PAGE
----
Christmas Tree Birds

Posted:  Wednesday, December 20, 2017 - 11:30am
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Like a great many Mainers, we have a Christmas tree up now in our living room that we picked up at an Edgecomb Christmas tree farm a few weeks ago. It is decorated with colored lights and a delightful accumulation of memories and family history in the form of dozens of ornaments of every shape, size, and color.

Most readers will not be surprised to know that among those ornaments are representations of birds. There are ceramic snowy owls, knitted barred and great horned owls, paper whooping cranes and toucans, a felt red-headed woodpecker and a number of carved and painted wooden ornaments of various species. These wooden ornaments are made by a local craftsperson who we see at several craft shows every season and from whom we have gotten into the habit of buying at least one new bird species every year. From this clever person’s collection of bird ornaments we have a flying tern, a loon, a yellow warbler, a Baltimore oriole, a robin, a bluebird, a common goldeneye, a bald eagle, a snowy owl, and an evening grosbeak.

But one bird species we are missing from our Christmas tree is perhaps the one that would be the most fitting to see there: the golden-crowned kinglet.

Why?

Because the golden-crowned kinglet is a bird that spends most of its life within the branches of the kinds of trees that people use for Christmas trees, coniferous trees like balsam fir, spruce, and hemlock. And despite being only slightly larger than a hummingbird and decidedly smaller than a chickadee, golden-crowned kinglets spend the winter here in Maine. People who know there birds mainly from what they see at their feeders may be surprised to learn that golden-crowned kinglets can be found in winter in Maine. That’s because these diminutive birds never frequent bird feeders. They find all their food by searching for insects, and insect eggs, on the bark, branches, and needles of trees, occasionally perhaps consuming a small seed now and then.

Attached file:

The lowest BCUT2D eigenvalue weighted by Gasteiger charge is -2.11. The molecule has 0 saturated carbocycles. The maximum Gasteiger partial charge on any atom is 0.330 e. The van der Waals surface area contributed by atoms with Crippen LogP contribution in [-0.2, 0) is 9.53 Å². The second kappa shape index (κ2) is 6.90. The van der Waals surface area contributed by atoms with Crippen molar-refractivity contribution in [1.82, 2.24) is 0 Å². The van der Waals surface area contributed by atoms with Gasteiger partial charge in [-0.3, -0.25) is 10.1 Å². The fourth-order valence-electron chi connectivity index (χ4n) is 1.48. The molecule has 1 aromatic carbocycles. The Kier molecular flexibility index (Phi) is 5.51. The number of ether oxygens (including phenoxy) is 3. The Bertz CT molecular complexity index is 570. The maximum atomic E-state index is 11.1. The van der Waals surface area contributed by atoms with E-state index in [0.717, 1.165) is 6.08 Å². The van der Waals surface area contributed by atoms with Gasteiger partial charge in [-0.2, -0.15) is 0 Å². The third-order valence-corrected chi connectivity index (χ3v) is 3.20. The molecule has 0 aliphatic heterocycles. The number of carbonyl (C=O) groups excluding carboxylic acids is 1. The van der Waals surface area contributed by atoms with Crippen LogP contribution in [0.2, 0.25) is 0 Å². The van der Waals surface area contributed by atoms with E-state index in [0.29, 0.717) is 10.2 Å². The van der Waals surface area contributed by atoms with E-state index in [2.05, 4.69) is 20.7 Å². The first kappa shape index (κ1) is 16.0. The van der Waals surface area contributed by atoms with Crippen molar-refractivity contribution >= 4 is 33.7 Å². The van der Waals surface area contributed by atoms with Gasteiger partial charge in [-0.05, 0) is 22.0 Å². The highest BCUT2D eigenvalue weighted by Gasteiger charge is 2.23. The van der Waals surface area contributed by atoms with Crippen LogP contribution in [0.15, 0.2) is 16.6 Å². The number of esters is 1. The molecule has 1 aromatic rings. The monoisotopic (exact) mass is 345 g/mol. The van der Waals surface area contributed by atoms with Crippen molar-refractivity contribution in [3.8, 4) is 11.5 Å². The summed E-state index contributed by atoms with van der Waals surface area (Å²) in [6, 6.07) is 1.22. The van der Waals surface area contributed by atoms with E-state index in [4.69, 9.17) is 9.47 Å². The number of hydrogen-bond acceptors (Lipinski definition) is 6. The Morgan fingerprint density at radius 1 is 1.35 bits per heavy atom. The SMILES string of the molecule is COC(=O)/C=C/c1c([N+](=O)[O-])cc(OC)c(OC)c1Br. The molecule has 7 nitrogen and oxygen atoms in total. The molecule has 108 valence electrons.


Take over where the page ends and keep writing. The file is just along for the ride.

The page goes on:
A great mystery is how they can survive the long nights during particularly cold periods of mid-winter. Researchers have calculated that they would need to eat 2-3 times their weight in food to maintain their core body temperature. That would be hard enough but then what do they do during a long night when they can’t find food for 12 hours or more? Apparently they sometimes huddle together for warmth in little protected spots during those winter nights, but much remains to be learned about their secrets for survival.

One thing that is certain is that golden-crowned kinglets often lay a lot of eggs, sometimes as many as 10 or more. This is unlike most birds their size, which typically only lay 3-5 eggs. This may be a strategy that evolved precisely because many kinglets die during those harsh winter months.

But luckily for all of us, a walk through a snowy grove of spruce-fir on a cold day in December or January will often be rewarded with the cheery, high-pitched “seet-seet-seet” calls of a small flock of these remarkable birds. A sighting of one in a snow-adorned natural “Christmas tree” showing off its golden crown will be a holiday gift that you will long remember!

Jeffrey V. Wells, Ph.D., is a Fellow of the Cornell Lab of Ornithology. Dr. Wells is one of the nation's leading bird experts and conservation biologists and author of the “Birder’s Conservation Handbook.” His grandfather, the late John Chase, was a columnist for the Boothbay Register for many years. Allison Childs Wells, formerly of the Cornell Lab of Ornithology, is a senior director at the Natural Resources Council of Maine, a nonprofit membership organization working statewide to protect the nature of Maine. Both are widely published natural history writers and are the authors of the book, “Maine’s Favorite Birds” and the just-released “Birds of Aruba, Bonaire, and Curaçao.”